From the looks of it, Harvey, Kiki, Tacoma and Sasha are quite content at their new home in south Napa.
Lounging around their new indoor/outdoor “catio”, the felines and a handful of others recently relocated from Ella’s CatHouse & Catnip Bar, an adoption facility located on Caymus Street run by Jameson Animal Rescue Ranch (JARR) in downtown Napa, to the Carneros area.
They were city cats before. But now, “They’re country cats,” said Monica Stevens.
Founded in 2014 by Monica and David Stevens, JARR is no-kill rescue and sanctuary. The nonprofit provides transitional and permanent shelter, adoption and rescue services, humane education, animal advocacy and more.
In mid-November, the nonprofit’s headquarters moved from Caymus Street to the new ranch facility at 1199 Cuttings Wharf Road in Carneros.
“It has been a wonderful 21 months where we have been incredibly successful in adopting over 150 cats into loving homes,” said Julia Orr, director of communications for Jameson Animal Rescue Ranch. “It is a bittersweet departure for all of us but the cats will have a wonderful new home.”
The new home “is the perfect location,” said Stevens. The facility was previously home to the Wine Country Pet Resort. Today, the space can accommodate dogs and cats and also farm animals such as horses, sheep, pigs and chickens.
Combining both companion animals with farm animals at one location is the best of both worlds, said Stevens.
The JARR cats joined a group of nine horses, three pigs, two dogs (one of which just got adopted), 10 hens and nine sheep, and others will eventually join them at the animal sanctuary.
Now known as Ella’s CatHouse at the Ranch, the cat adoption center is open daily by appointment only. Eventually, the 4-acre property facility will be open to the public.
JARR gets called for animal rescues for three reasons: someone died, leaving their animal without accommodations; someone is moving and unable to or won’t take their pet with them; or the animal is suffering from abuse or neglect.
The Carneros location is already licensed to hold 75 dogs and 25 cats. But Stevens said she doesn’t plan on caring for that many dogs. Dogs do better in foster homes rather than kennels, she said.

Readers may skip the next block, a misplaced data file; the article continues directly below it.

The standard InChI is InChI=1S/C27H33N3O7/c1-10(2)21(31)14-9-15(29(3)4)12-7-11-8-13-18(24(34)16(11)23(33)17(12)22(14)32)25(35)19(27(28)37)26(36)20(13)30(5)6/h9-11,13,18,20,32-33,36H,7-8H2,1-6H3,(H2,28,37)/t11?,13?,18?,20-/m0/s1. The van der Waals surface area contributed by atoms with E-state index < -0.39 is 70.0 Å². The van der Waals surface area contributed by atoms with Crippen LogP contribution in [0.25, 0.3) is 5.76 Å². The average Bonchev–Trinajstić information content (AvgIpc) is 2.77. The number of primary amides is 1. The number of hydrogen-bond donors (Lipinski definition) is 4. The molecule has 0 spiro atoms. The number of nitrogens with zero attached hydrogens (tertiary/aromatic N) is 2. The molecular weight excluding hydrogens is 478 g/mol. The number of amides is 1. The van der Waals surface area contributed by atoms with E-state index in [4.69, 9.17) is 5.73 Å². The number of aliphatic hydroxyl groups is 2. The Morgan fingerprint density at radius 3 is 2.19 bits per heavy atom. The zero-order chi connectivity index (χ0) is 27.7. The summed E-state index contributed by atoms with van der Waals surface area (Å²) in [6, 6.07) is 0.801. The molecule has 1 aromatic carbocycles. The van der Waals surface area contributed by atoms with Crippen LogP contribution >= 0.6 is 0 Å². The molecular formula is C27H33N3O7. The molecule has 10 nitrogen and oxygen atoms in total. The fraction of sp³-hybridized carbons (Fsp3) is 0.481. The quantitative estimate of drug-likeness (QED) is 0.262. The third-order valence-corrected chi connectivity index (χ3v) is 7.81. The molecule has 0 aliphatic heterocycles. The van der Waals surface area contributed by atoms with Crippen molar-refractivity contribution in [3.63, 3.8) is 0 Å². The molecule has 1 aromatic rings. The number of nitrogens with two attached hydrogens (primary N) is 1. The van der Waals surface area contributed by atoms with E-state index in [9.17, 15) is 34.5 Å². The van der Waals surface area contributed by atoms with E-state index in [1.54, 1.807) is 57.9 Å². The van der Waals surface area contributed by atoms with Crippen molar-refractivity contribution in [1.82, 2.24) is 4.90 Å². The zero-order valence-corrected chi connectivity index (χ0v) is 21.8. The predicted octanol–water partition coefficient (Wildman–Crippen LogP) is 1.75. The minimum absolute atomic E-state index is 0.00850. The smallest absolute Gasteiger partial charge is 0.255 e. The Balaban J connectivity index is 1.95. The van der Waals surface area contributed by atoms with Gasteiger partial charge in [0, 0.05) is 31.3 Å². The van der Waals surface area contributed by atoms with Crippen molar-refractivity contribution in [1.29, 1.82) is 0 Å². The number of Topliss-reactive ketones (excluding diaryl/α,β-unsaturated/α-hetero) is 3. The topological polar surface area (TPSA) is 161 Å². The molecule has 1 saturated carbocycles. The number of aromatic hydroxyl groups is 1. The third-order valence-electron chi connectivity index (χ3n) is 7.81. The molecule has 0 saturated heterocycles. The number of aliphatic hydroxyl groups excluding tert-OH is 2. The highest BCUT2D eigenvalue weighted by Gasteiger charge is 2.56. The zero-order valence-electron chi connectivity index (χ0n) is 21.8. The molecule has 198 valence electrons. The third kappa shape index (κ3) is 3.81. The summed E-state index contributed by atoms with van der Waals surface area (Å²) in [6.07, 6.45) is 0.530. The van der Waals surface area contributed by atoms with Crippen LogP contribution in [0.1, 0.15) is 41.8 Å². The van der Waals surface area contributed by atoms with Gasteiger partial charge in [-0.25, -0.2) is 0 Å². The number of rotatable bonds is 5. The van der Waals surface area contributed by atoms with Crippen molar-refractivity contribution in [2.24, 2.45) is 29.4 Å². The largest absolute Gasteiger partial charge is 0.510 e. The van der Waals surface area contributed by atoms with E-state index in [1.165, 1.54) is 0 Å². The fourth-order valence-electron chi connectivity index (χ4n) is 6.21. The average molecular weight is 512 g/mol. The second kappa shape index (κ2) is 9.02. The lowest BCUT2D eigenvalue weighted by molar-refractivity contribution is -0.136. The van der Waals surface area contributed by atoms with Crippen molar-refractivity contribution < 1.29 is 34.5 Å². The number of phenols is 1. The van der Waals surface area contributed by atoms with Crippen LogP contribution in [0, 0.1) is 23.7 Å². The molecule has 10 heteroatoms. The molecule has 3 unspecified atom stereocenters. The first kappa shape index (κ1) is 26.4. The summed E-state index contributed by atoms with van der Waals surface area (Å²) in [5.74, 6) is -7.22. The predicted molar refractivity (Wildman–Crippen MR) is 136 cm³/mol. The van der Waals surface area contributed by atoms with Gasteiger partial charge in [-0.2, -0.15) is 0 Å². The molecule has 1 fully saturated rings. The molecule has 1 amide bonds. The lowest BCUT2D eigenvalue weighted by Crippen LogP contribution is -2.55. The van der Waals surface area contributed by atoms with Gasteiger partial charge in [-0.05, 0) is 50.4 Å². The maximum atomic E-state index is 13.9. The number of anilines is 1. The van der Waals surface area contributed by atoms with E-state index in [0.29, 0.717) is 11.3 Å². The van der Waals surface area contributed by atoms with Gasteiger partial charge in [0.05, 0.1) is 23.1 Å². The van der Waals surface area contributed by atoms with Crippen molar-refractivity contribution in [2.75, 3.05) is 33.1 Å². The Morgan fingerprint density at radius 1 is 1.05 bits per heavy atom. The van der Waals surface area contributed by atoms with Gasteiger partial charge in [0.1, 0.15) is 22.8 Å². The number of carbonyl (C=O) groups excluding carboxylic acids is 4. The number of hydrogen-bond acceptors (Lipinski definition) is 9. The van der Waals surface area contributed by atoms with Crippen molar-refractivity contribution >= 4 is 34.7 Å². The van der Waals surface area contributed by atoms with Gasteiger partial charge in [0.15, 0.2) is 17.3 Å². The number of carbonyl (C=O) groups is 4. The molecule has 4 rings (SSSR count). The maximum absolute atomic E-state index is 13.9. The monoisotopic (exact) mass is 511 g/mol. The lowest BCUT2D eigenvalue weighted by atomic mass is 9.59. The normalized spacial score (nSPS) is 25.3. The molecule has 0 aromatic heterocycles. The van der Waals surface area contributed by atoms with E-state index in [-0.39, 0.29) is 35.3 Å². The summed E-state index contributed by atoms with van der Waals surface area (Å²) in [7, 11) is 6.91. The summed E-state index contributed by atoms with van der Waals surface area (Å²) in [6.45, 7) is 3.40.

“This ranch will enable us to rescue and aid even more animals,” Stevens said in an August interview. “Here we can provide them with a humane, loving space to receive care and, for many, a second chance at life.”
According to Stevens, the new JARR location will eventually feature new barns, a learning center, behavioral center, a garden, a graywater water treatment system and other improvements.
A series of old concrete kennels will be demolished.
For now, the horses, pigs, dogs and other animals live in enclosures or stalls that will last until the new barns and other permanent structures are built.
Each horse has his or her own stall, with a sign posted outside listing the horse’s name and temperament. During a recent tour, one horse was skittish and didn’t want to be touched. Another followed a visitor who was passing by.
The three pigs each have a large living space. During the visit, Stevens used a long fork-like stick to scratch their backs.
Each of the pigs has their own story, she said. One is living at the ranch temporarily because the pig’s owner is going through a divorce. Another pig was saved from the meat market.
The ranch cost $2.4 million to purchase. Another $10 million is needed to complete the entire project, said Stevens.
Stevens is optimistic the money can be raised. “I think we’re going to do really well,” she said.